A study prepared in 2008, which was recently made public, reveals that some within the U.S. Intelligence community expressed fear that a virtual world could be used by terrorist groups to further their anti-American agenda.
Included in these concerns is an ‘immortal’ Osama Bin Laden issuing fatwas for hundreds of years to come and infiltration by terrorist recruiters into online role-playing games.
The study, entitled, “3D Cyberspace Spillover: Where Virtual Worlds Get Real,” was prepared for the Office of the Director of National Intelligence (ODNI) and classified ‘Confidential’ at the time of its creation five years ago.
The ODNI, created in 2004, is the principal advisory group to the White House about intelligence matters related to national security. The report was only declassified last month after a Freedom of Information Act request filed by the Federation of American Scientists in 2009 requested it.
The report is a grainy photocopy and the companion DVD that accompanied it is still classified. However, what was made available contains an interesting analysis of how the post-9/11 intelligence community views the threat of the virtual world. It should be noted that the report was made before the successful 2011 raid that captured Bin Laden.
The report examines the strength of relationships that can form in Massively Multi-Player Online Role-Playing Game (MMORPG) games, such as World of Warcraft and Second Life. This, according the study, could in turn be used to develop and recruit like-minded persons to join ‘criminal’ or terror organizations or plots.
In an excerpt from the study, “Real relationships develop between the real people behind the avatars, even though the individuals may never meet in real life. There are also numerous stories of individuals who develop such strong feelings for their virtual lover that they are willing to divorce a real-world spouse in order to start a new relationship with the person that they have met online.”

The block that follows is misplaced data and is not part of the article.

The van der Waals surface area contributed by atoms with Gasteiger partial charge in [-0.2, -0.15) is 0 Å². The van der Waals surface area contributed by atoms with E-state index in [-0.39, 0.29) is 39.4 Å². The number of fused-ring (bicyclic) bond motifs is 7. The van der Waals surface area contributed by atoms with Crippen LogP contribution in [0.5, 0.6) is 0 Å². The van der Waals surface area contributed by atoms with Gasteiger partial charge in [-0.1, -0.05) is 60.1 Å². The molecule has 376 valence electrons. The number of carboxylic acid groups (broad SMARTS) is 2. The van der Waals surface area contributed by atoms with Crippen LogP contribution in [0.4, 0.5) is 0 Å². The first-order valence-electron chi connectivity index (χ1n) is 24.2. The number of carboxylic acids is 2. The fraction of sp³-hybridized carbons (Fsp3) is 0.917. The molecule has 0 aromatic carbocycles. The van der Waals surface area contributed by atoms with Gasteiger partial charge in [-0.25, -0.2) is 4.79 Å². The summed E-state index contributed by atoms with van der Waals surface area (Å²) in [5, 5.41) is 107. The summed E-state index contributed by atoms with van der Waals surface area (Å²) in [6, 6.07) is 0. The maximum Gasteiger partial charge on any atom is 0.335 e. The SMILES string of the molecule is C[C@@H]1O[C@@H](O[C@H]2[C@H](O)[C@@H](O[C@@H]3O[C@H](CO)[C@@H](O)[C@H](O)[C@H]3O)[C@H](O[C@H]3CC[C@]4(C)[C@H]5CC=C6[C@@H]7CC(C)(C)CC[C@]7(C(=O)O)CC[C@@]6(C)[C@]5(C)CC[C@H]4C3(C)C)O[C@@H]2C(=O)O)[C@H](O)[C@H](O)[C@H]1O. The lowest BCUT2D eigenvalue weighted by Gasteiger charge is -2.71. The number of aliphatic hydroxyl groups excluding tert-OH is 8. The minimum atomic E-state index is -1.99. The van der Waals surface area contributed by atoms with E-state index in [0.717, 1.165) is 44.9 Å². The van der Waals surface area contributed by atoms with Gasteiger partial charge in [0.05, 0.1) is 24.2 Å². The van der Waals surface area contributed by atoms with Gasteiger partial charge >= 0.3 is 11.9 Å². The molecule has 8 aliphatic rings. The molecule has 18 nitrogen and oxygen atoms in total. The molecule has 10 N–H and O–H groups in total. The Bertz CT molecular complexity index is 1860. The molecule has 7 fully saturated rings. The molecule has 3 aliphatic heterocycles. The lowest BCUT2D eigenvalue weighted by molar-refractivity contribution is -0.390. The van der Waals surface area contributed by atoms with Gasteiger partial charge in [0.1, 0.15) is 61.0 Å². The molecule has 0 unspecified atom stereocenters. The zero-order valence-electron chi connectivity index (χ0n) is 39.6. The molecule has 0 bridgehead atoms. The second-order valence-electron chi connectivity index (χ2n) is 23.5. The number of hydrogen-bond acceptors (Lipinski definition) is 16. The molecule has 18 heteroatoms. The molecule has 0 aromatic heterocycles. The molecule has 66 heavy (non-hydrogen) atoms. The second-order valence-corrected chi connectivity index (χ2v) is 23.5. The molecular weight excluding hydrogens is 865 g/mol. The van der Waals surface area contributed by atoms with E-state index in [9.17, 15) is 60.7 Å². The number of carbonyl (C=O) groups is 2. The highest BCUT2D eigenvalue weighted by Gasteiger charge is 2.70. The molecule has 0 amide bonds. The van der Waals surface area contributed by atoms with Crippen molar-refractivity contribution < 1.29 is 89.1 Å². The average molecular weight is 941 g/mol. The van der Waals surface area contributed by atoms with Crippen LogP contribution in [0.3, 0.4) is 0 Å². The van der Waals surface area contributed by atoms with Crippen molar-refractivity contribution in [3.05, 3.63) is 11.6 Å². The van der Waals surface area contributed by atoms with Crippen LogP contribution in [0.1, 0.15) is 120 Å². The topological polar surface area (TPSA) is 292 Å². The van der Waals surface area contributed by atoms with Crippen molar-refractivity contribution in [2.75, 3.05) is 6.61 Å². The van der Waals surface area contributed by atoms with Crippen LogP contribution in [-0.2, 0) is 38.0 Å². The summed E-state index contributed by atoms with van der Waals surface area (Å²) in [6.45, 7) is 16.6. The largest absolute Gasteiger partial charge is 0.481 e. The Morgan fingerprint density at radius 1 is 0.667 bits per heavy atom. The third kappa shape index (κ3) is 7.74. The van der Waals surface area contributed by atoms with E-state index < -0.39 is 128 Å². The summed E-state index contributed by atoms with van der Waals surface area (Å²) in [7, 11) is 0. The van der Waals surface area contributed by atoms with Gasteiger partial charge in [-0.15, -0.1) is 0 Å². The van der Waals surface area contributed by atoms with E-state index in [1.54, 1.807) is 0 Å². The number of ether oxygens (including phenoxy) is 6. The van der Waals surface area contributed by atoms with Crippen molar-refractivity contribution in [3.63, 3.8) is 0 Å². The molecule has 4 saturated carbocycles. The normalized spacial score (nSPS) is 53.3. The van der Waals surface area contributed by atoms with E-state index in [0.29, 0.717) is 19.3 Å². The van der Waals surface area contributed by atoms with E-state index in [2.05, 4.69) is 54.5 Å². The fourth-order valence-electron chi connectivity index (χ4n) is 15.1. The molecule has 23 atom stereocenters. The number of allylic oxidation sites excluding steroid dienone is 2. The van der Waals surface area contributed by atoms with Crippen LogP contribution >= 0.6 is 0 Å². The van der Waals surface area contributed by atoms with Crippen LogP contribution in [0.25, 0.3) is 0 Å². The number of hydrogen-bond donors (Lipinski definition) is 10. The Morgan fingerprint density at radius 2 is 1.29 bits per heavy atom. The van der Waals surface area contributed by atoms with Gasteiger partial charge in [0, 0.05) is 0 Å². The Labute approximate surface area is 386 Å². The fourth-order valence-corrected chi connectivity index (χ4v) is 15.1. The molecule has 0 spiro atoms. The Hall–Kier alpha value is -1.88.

Further, the study contends, these virtual worlds offer networking capability across continents without the same level of attention that email, phone calls, and written communication receive.
“The avatar customization feature offered by Second Life, however offer more subtle methods by which users can associate themselves with a particular group. Some residents may not want to attract attention to themselves by having, for example the phrase ‘Hizballah Supporter’ floating above their avatars but could associate themselves with the group by creating and wearing a T-shirt with the Hizballah logo on it. It would allow group members to identify one another among thousands in a virtual world. ”
Another boogeyman is virtual currency, which could be used in-game such as World of Warcraft or Ultima Online gold. This currency can be resold on outlets like eBay, are acknowledged in the report to be a poor-man’s Bitcoin, minus the scrutiny.
The aspect of having cells around the world of like-minded supporters quietly ‘gold farming’ to help support their favorite terrorist underdogs is also mentioned. This is not so farfetched. In 2009, the World Bank estimated that Third World gold farmers raked in more than $3 billion (with a B) real dollars from the resale of virtual riches.
In one of its last and possibly most chilling segments, the study looks at the possibility of ‘virtual immortality.’ This concept, much like commercials we see today of a long-ago passed Fred Astaire dancing with a modern vacuum cleaner or a CGI-resurrected Bruce Lee selling whiskey, could have infamous terrorist leaders never dying.
“Imagine that jihadist supporters create a detailed avatar of Usama-bin Laden and use his many voice recordings to animate the avatar for up-close virtual reality experiences that could be used to preach, convert, recruit, and propagate dogma to the media. The Bin Ladin avatar could preach and issue new fatwas for hundreds of years to come as the fidelity of his likeness would be entirely believable and animated in new ways to keep him current and fresh. In effect, anyone could become a 3D virtual immortal and live on in cyberspace forever.”
One could only hope they could virtualize a team of Navy SEALS as well.
The 126-page report, archived and available at the FAS website (pdf)